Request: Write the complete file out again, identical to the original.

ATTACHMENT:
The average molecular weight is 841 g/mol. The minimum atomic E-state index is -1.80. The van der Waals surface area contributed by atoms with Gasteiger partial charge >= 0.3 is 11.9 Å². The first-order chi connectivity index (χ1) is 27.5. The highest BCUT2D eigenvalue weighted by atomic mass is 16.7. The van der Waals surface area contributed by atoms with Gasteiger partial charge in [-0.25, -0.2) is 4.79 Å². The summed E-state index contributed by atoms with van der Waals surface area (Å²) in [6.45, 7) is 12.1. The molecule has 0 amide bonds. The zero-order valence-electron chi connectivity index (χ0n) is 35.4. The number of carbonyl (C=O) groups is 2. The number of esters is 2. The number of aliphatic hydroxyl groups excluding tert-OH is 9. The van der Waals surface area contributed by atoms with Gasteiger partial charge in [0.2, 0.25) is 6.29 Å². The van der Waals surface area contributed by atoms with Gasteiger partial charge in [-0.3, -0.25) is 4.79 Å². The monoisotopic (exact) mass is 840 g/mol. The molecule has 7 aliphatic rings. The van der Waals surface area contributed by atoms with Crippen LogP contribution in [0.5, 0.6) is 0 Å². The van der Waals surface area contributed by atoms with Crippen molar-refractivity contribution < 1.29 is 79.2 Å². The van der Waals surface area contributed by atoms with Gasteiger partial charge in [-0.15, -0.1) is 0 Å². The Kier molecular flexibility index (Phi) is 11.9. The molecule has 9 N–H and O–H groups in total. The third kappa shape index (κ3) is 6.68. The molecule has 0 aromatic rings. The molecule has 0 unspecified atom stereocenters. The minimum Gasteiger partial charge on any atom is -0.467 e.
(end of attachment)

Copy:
The average molecular weight is 841 g/mol. The minimum atomic E-state index is -1.80. The van der Waals surface area contributed by atoms with Gasteiger partial charge >= 0.3 is 11.9 Å². The first-order chi connectivity index (χ1) is 27.5. The highest BCUT2D eigenvalue weighted by atomic mass is 16.7. The van der Waals surface area contributed by atoms with Gasteiger partial charge in [-0.25, -0.2) is 4.79 Å². The summed E-state index contributed by atoms with van der Waals surface area (Å²) in [6.45, 7) is 12.1. The molecule has 0 amide bonds. The zero-order valence-electron chi connectivity index (χ0n) is 35.4. The number of carbonyl (C=O) groups is 2. The number of esters is 2. The number of aliphatic hydroxyl groups excluding tert-OH is 9. The van der Waals surface area contributed by atoms with Gasteiger partial charge in [0.2, 0.25) is 6.29 Å². The van der Waals surface area contributed by atoms with Gasteiger partial charge in [-0.3, -0.25) is 4.79 Å². The monoisotopic (exact) mass is 840 g/mol. The molecule has 7 aliphatic rings. The van der Waals surface area contributed by atoms with Crippen LogP contribution in [0.5, 0.6) is 0 Å². The van der Waals surface area contributed by atoms with Crippen molar-refractivity contribution < 1.29 is 79.2 Å². The van der Waals surface area contributed by atoms with Gasteiger partial charge in [-0.15, -0.1) is 0 Å². The Kier molecular flexibility index (Phi) is 11.9. The molecule has 9 N–H and O–H groups in total. The third kappa shape index (κ3) is 6.68. The molecule has 0 aromatic rings. The molecule has 0 unspecified atom stereocenters. The minimum Gasteiger partial charge on any atom is -0.467 e.